For Kingsport's Denny Darnell, racing's roads all lead to Daytona

Dave Ongie • Feb 23, 2014 at 12:12 AM

Denny Darnell has worn plenty of hats over the course of his career in motorsports.

After getting his start as a sports writer at the Times-News, the Kingsport resident embarked on a long and winding road through the sport of auto racing.

Darnell worked in public relations for R.J. Reynolds during the company’s long tenure as the title sponsor of NASCAR’s Cup series. He also served as the general manager of Bristol Motor Speedway and the director of communications for the NHRA before wrapping up his career in NASCAR handling public relations duties for Dodge’s racing teams.

But when it comes to Daytona International Speedway and the Daytona 500 in particular, Darnell still maintains the same sense of awe he felt when he first laid his eyes upon the superspeedway as a fan. In much the same way as all roads in the Roman Empire were said to lead back to Rome, Darnell said the roads that have taken him into various corners of the racing world have inevitably led back to the birthplace of NASCAR racing.

“The first time I went to Daytona, I said, ‘Oh my goodness, this place is awesome,’ ” Darnell said. “And then you realize this is the cornerstone of NASCAR. Everything else is built around it.”

Very few people have looked at the 2½ mile track in Daytona Beach through as many lenses as Darnell has, but no matter where he happened to be working, the track never lost its relevance to what he was doing. Whether he was serving as the general manager at BMS or handling PR duties for the NHRA, Darnell said there was always something he could learn from DIS.

“When I went there in the ’80s as a GM at Bristol, I looked at it entirely different,” Darnell said. “You looked at it and said, ‘What can we do at Bristol that they do at Daytona, or what can we do even better?’

“Then when I went to NHRA, I looked at it from another sanctioning body to see if we stacked up.”

Darnell’s connection to Daytona became even more intimate once he started providing PR services for Dodge’s race teams. As he worked with a roster of drivers that included Ryan Newman, Kurt Busch and Brad Keselowski, he saw firsthand how much the Daytona 500 meant to the drivers.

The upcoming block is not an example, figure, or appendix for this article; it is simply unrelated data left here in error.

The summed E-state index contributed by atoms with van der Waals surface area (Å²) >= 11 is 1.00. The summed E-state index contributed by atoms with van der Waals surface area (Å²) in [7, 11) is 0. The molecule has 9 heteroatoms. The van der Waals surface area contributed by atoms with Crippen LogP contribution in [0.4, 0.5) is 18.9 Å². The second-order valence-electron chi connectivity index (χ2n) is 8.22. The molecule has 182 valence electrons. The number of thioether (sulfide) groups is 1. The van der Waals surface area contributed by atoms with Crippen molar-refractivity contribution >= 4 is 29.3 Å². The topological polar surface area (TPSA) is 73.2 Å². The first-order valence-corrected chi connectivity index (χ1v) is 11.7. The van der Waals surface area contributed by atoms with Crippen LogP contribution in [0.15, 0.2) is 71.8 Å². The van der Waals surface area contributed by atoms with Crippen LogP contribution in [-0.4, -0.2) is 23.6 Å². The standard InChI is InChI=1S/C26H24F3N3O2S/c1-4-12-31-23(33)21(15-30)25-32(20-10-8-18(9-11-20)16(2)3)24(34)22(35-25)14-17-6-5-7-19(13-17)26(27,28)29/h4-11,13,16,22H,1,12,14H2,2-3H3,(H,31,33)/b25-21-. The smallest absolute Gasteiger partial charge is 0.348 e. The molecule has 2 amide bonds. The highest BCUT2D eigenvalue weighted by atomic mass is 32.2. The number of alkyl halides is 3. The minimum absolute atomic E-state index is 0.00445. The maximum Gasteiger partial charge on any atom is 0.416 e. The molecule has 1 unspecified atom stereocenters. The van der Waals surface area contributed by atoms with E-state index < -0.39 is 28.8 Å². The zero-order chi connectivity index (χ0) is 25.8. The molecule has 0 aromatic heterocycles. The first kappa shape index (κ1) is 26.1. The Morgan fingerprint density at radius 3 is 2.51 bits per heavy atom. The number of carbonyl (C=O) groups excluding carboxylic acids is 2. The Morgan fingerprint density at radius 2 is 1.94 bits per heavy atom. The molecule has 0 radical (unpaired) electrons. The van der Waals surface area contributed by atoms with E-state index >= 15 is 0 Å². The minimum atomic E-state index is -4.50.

As the drivers arrive at the track for today’s Daytona 500, Darnell expects all of them will be wrestling the same mix of nerves and adrenaline that has weighed on every driver from Fireball Roberts to Richard Petty to Dale Earnhardt.

“When we get to the drivers, and they drive through that tunnel and see the track, there is only one thing on their minds: This is a race I have to win,” Darnell said. “I have to have this on my resume before it’s complete. As they go through the tunnel on Sunday morning, they aren’t thinking about Phoenix (next week) and they aren’t thinking about 35 other races.

“They’re thinking ‘Win today.’ ”

Aside from the pressure of winning the biggest NASCAR race of the year, Darnell said there are several other factors that come together to make the Daytona 500 such a dynamic event. First of all, restrictor plates designed to limit the speed of the cars are placed inside each vehicle, closing the gap between the elite teams and the underdogs.

When the teams arrive in Phoenix next week and the restrictor plates come off, the mega-teams like Hendrick Motorsports, Stewart-Haas Racing and Joe Gibbs Racing will likely dominate the speed charts. But today in Daytona, a majority of the drivers in the field will show up at the track with high hopes.

“At Phoenix, there’s probably 15 drivers that have a legitimate chance to win,” Darnell said. “But at Daytona, the number is probably 30 because of the restrictor plate and the close racing.”

The close racing produces a constant sense of danger that never lets up as the colorful race cars rumble around the high banks of DIS in a tight pack at speeds nearing 200 miles per hour. The claustrophobic brand of racing only becomes more intense once the final laps roll around and drivers start to make the daring moves they all hope will land them in Victory Lane, cementing a place in NASCAR history.

Near the end of Darnell’s tenure with Dodge, he hit a run of good fortune, and it started in 2008 at the 50th running of the Daytona 500. Bob Nardelli, who was the interim CEO of Chrysler at the time, decided to sweeten the pot for the car owners, crews and drivers of the 11 Dodges competing in the 500 that year by offering $1 million to any Dodge team that won the race.

After Tony Stewart led the next to last lap of the race, that incentive paid dividends as Kurt Busch selflessly pushed teammate Ryan Newman past Stewart for the win.

“Kurt probably could have won the Daytona 500, but on that particular day, he was willing to be a teammate and not take a chance on messing it up,” Darnell said. “Dodge finished 1-2 and had six of the top eight finishers. So for the Dodge PR team and everyone associated with Dodge in 2008, it was the ultimate win.”

The ultimate win was just the beginning for Darnell, who worked with Keselowski in 2010 as he won the Nationwide Series championship and in 2012 when Keselowski captured the Sprint Cup title. Once Darnell eased into retirement, he did so with Sprint Cup and Nationwide championship rings to go along with his Daytona 500 ring.

After all the roads Darnell has traveled, he’s finally come full circle. When the green flag falls on the Daytona 500 today, Darnell will be a fan among millions of others hoping to see something that will leave them in awe.

“To the driver, it’s all about victory,” Darnell said. “To the fans that go down there, it’s all about the racing.”

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